LAFAYETTE, Colo. (AP) — A slain Colorado police officer credited with preventing more people from being killed in a mass shooting at a supermarket will be honored at a memorial service before being laid to rest Tuesday.
More than 500 law enforcement vehicles took part in a procession that escorted the hearse carrying Officer Eric Talley's body to the service at Flatirons Community Church in the city of Lafayette. A line of officers waited for Talley's casket to arrive, then his family followed it inside the church, escorted by police.
The large church is about 10 miles (16 kilometers) east of Boulder where Talley, 51, and nine other people were killed after a gunman opened fire at a grocery store on March 22.
The service is open to the public, but attendance in the church's auditorium, which normally holds up to 4,200 people, is restricted because of the coronavirus pandemic. Organizers are encouraging people to watch a livestream on television news stations.
A day earlier, a Roman Catholic Mass conducted in Latin was celebrated for Talley at the Cathedral Basilica of the Immaculate Conception in Denver, where Archbishop Samuel Aquila said Talley sacrificed his life and showed what is best about police officers, whom he said are too often "taken for granted."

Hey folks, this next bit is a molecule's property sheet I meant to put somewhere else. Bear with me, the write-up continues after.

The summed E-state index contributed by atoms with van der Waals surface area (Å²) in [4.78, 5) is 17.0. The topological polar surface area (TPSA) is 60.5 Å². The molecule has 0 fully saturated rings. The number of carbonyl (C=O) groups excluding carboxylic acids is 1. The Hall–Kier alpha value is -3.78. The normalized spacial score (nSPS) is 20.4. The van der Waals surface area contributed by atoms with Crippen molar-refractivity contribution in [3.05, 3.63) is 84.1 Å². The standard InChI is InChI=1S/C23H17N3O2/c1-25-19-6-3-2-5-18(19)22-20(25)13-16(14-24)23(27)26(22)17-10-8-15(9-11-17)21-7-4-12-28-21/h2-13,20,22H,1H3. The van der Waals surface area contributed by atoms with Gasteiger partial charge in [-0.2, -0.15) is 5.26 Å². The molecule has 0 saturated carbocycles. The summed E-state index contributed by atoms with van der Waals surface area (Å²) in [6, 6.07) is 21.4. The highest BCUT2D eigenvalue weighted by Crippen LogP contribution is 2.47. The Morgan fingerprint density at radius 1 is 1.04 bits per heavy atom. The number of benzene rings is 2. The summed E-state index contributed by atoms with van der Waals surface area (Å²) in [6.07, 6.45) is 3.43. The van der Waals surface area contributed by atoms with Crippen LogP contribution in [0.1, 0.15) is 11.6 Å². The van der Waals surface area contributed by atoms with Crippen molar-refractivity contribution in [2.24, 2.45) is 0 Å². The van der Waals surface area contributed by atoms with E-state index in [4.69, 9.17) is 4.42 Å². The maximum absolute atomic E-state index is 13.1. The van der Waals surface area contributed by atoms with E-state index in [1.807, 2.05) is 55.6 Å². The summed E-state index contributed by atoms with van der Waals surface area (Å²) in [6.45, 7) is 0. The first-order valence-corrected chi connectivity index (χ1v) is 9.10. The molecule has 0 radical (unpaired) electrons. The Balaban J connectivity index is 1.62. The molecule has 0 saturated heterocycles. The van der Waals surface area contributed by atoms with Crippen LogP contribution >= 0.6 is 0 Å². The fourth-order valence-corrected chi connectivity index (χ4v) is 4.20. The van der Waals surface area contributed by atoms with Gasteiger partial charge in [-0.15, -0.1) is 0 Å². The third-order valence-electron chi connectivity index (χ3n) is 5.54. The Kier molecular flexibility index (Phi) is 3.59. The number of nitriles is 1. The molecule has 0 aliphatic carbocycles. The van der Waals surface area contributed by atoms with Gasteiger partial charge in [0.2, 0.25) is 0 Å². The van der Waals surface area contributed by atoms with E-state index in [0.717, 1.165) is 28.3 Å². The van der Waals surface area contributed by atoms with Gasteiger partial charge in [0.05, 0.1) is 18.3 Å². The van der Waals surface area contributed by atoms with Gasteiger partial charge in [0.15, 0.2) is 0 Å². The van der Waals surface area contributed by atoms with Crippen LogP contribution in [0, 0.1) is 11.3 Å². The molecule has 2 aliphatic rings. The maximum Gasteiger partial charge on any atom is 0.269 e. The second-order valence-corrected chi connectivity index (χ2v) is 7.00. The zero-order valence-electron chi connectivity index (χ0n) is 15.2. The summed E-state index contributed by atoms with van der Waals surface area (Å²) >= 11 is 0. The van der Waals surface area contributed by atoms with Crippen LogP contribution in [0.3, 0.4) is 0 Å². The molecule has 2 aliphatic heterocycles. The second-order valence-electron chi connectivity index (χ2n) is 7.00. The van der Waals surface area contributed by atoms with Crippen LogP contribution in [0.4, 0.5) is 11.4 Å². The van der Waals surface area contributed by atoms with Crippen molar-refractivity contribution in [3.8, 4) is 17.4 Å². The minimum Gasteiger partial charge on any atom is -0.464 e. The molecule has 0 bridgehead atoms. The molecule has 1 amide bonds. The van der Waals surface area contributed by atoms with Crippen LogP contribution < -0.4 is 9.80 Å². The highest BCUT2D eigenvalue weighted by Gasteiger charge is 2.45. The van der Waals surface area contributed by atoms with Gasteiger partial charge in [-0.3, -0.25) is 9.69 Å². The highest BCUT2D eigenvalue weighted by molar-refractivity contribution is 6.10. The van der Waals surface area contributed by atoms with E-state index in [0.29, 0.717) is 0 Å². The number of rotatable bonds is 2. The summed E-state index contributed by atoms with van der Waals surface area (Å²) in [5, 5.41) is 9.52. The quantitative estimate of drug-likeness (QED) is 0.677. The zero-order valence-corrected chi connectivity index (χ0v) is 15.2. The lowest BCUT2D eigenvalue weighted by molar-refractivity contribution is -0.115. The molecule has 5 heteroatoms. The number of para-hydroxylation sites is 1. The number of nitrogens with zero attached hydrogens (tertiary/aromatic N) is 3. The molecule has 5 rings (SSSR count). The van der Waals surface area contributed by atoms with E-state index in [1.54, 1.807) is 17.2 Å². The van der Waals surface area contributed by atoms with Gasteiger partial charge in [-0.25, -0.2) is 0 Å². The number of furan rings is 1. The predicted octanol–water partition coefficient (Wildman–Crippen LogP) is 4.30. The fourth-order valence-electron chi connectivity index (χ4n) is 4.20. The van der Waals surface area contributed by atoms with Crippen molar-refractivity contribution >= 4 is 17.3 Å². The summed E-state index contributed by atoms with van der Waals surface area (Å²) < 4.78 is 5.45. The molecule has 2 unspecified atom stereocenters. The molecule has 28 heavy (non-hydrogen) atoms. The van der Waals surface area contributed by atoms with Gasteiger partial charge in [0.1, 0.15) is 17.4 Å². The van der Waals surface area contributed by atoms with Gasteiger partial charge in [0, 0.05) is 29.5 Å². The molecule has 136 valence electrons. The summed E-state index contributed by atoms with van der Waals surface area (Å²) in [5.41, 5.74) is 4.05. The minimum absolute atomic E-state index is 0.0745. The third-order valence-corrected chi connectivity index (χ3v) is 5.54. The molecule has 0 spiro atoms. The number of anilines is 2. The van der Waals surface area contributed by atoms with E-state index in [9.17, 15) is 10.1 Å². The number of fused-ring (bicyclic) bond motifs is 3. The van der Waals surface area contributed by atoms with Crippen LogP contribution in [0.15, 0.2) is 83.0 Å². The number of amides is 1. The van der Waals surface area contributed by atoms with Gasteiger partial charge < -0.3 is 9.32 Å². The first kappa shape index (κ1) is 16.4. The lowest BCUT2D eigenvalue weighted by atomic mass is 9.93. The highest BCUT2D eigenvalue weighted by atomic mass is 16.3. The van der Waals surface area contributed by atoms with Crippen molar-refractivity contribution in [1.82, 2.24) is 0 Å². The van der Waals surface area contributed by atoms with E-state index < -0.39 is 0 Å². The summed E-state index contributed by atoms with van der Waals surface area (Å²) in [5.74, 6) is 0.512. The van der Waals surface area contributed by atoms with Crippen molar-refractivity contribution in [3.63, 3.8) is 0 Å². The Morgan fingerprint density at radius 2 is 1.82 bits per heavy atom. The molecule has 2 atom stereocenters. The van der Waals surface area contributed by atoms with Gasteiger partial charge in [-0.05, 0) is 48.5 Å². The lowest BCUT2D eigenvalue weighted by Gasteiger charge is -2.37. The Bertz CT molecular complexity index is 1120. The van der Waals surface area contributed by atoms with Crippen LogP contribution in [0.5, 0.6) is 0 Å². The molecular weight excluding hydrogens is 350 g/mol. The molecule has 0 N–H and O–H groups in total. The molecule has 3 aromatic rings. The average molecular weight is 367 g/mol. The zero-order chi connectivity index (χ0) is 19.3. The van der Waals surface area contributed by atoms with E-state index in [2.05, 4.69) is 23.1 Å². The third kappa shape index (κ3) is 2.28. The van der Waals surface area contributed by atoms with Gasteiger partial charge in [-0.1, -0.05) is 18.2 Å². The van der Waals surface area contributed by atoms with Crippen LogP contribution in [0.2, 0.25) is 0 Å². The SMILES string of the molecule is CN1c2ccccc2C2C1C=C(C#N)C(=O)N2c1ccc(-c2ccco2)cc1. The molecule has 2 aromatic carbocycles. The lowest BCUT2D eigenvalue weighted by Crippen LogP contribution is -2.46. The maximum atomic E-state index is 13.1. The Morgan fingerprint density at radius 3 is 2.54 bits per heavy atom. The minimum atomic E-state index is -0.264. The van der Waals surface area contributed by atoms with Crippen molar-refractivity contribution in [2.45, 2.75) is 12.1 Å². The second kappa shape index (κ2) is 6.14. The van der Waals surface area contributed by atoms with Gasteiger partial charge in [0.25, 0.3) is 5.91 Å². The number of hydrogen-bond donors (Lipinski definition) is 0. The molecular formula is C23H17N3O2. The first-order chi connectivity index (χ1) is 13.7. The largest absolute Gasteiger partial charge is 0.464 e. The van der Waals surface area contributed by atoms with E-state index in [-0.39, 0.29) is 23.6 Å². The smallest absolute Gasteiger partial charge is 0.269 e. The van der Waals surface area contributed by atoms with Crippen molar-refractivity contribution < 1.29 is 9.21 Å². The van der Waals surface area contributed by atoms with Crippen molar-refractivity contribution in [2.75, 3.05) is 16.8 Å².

Officers arrived at the grocery store one minute and 40 seconds after being alerted to the shooting last week, according to Boulder police. They said Talley led an initial team of officers inside within 30 seconds of arriving and that the gunman fired at them, killing Talley.
"No other individuals were shot or killed after these brave officers engaged the suspect," police said in a tweet last week.
Ahmad Al Aliwi Alissa, 21, who was wounded in the leg, has been charged with 10 counts of first-degree murder and one count of attempted first-degree murder over shots fired at another officer. Prosecutors expect to file more charges as the investigation progresses.
One of Alissa's public defenders told a judge during his first court appearance that they needed to assess Alissa's mental illness but did not provide details about his condition.
Talley leaves behind a wife and seven children. He grew up in Albuquerque, New Mexico, and took an untraditional route to becoming a police officer. He had a master's degree in computer communications but left his office job to join the department in 2010 at age 40 because he wanted to serve his community, his father Homer "Shay" Talley has said.
Slevin reported from Denver. Nieberg is a corps member for the Associated Press/Report for America Statehouse News Initiative. Report for America is a nonprofit national service program that places journalists in local newsrooms to report on undercovered issues.